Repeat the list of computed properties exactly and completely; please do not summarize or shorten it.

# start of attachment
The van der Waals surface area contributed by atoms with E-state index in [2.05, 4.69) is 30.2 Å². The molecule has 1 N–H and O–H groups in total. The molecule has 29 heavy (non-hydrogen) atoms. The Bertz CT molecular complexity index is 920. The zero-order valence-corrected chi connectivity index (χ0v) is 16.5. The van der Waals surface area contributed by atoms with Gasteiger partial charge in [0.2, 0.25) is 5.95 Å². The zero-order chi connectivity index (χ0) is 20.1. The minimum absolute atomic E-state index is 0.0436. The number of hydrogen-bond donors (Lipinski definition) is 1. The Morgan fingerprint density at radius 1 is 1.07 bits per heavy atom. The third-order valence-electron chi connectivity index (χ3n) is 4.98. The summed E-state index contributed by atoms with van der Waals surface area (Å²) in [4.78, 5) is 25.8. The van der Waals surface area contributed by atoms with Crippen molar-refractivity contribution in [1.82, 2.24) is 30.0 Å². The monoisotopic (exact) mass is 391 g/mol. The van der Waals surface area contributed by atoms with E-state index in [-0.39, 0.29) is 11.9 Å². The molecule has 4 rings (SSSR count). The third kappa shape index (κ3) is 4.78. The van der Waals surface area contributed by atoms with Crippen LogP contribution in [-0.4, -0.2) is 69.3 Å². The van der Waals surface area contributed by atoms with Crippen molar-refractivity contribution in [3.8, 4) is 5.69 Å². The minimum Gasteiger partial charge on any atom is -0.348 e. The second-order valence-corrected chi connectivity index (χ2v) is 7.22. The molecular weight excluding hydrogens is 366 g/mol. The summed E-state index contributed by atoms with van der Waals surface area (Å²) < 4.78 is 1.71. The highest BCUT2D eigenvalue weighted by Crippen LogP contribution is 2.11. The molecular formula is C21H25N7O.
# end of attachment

The van der Waals surface area contributed by atoms with E-state index in [2.05, 4.69) is 30.2 Å². The molecule has 1 N–H and O–H groups in total. The molecule has 29 heavy (non-hydrogen) atoms. The Bertz CT molecular complexity index is 920. The zero-order valence-corrected chi connectivity index (χ0v) is 16.5. The van der Waals surface area contributed by atoms with Gasteiger partial charge in [0.2, 0.25) is 5.95 Å². The zero-order chi connectivity index (χ0) is 20.1. The minimum absolute atomic E-state index is 0.0436. The number of hydrogen-bond donors (Lipinski definition) is 1. The Morgan fingerprint density at radius 1 is 1.07 bits per heavy atom. The third-order valence-electron chi connectivity index (χ3n) is 4.98. The summed E-state index contributed by atoms with van der Waals surface area (Å²) in [4.78, 5) is 25.8. The van der Waals surface area contributed by atoms with Crippen molar-refractivity contribution in [1.82, 2.24) is 30.0 Å². The monoisotopic (exact) mass is 391 g/mol. The van der Waals surface area contributed by atoms with E-state index in [-0.39, 0.29) is 11.9 Å². The molecule has 4 rings (SSSR count). The third kappa shape index (κ3) is 4.78. The van der Waals surface area contributed by atoms with Crippen LogP contribution in [-0.4, -0.2) is 69.3 Å². The van der Waals surface area contributed by atoms with Crippen molar-refractivity contribution in [3.8, 4) is 5.69 Å². The minimum Gasteiger partial charge on any atom is -0.348 e. The second-order valence-corrected chi connectivity index (χ2v) is 7.22. The molecular weight excluding hydrogens is 366 g/mol. The summed E-state index contributed by atoms with van der Waals surface area (Å²) < 4.78 is 1.71. The highest BCUT2D eigenvalue weighted by Crippen LogP contribution is 2.11. The molecular formula is C21H25N7O.